CLEVELAND — Kevin Durant came out pressing, evidently under the impression he could put away a crippled Cleveland squad with one shot.
He missed five of his first six attempts despite a clear matchup advantage and figured things would get worse before they got better.
“I had it in my mind I was going to start the game off 1-for-10,” Durant said.
But Durant avoided that fate when he settled down and settled in. He swished seven of his next eight field goals, and when he came alive he helped the Thunder overcome a slow start and avoid its second stunning loss to the Cavs this season.
A furious fourth-quarter rally by Cleveland is all that made the contest’s final score, a 102-95 decision, appear respectable. But the Thunder built a 24-point lead and never trailed in the second half.
Durant finished with a game-high 35 points, 11 rebounds and six assists. He went 12-for-21 from the floor, carrying the Thunder as point guard Russell Westbrook received a scheduled night off to rest on the first game of a back-to-back.
“My shot was a little flat, and I missed some easy ones,” Durant said of his start. “But I just try to play as hard as I can on defense and make winning basketball plays. If my shot is going to fall, it’s going to fall. If it’s not, just keep playing.”
The turning point came with 3:10 remaining in the opening period, when Durant corralled a missed 19-footer by Nick Collison and converted a layup. It pulled the Thunder, which missed 11 of its first 17 shots, within 21-16 and ignited a hot hand that the Cavs had trouble cooling off.
On this night, that was a near-impossible task.
Cleveland came into the game missing its best two players, All-Star point guard Kyrie Irving (biceps) and starting small forward Luol Deng (ankle). The Cavs also were without key reserve C.J. Miles because of an ankle injury. Deng and Miles would have been trusted with the bulk of the responsibility of slowing Durant. But with both sidelined, the Cavs started Alonzo Gee against Durant.
Less than two minutes into the game, Gee was saddled with two fouls, forcing him to the bench.
Cleveland had few other options for Durant. Cavs coach Mike Brown called on Matthew Dellavedova, a rookie shooting guard who checked in with a six-inch, 25-pound disadvantage.
Dellavedova battled the three-time scoring champ as best he could. But when Durant beat him backdoor for a dunk off a feed from Collison, the floodgates were open.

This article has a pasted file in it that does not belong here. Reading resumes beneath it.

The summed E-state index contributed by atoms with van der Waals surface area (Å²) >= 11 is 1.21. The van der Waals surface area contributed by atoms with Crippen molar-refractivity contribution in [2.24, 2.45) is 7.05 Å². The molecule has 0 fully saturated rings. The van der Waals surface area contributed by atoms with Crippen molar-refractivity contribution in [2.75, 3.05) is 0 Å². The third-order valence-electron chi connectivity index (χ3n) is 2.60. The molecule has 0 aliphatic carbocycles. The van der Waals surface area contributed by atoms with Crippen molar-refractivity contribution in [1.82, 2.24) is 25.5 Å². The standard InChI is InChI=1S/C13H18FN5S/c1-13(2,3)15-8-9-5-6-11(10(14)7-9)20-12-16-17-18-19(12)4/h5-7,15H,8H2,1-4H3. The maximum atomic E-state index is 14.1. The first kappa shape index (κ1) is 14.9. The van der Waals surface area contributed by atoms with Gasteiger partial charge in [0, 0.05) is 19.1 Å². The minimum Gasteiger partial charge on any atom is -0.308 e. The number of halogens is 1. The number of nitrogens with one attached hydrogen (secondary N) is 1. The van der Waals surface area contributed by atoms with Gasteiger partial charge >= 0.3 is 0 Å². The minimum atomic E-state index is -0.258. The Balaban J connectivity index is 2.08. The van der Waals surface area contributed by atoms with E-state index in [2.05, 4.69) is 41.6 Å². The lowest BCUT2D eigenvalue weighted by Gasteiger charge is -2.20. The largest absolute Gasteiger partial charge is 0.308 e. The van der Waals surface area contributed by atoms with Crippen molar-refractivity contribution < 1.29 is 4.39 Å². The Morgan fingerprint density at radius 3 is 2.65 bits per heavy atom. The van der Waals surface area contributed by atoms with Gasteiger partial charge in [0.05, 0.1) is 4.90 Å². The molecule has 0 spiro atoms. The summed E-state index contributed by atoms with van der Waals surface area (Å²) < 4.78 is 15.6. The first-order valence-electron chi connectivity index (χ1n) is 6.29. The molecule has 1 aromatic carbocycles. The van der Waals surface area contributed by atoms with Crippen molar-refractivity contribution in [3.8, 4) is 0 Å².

All it took was one hustle play and one heady one.
“They did a good job of really bodying him up early in the game, and they were sending a (second) guy over,” said Thunder coach Scott Brooks. “He’s seen every defense thrown at him, so it took him a few minutes to adjust to that.”
Durant netted 11 points in the second quarter, punctuating the period with a sick crossover and pull-up jumper to beat the buzzer. It capped a 35-point frame for the Thunder and put OKC ahead, 56-46, at the break.
Better spacing and ball movement allowed the Thunder to break open the game. After registering only two assists in the first quarter, the Thunder dished 10 assists on its 14 field goals in the second quarter. The bench contributed six of those helpers, with four of the five bench who saw action in the period recording at least one.
“I thought If we could move their feet then we were going to get good shots. And I thought the guys did a great job in that second quarter,” Brooks said. “I thought we did a good job throughout the game. Unfortunately, we had about a three-minute stretch where we stopped defending and they made some tough shots.”
Cleveland used a 21-2 run to cut a 95-71 Thunder lead with 6:34 left to play to five inside the final two minutes. Eleven unanswered points forced Brooks to reinsert Durant and Reggie Jackson. After five more unanswered points brought the Cavs within eight, forward Serge Ibaka returned.
A steal and layup by Cavs guard Dion Waiters (team-high 30 points) trimmed the deficit to 97-92 with 1:12 remaining.
But the Thunder closed out the Cavs by making five of eight free throws inside the final minute.
“Anything can happen in this league,” Durant said. “Guys have pride, and Cleveland plays extremely hard. Those guys made it a game late. We just had to close it out.”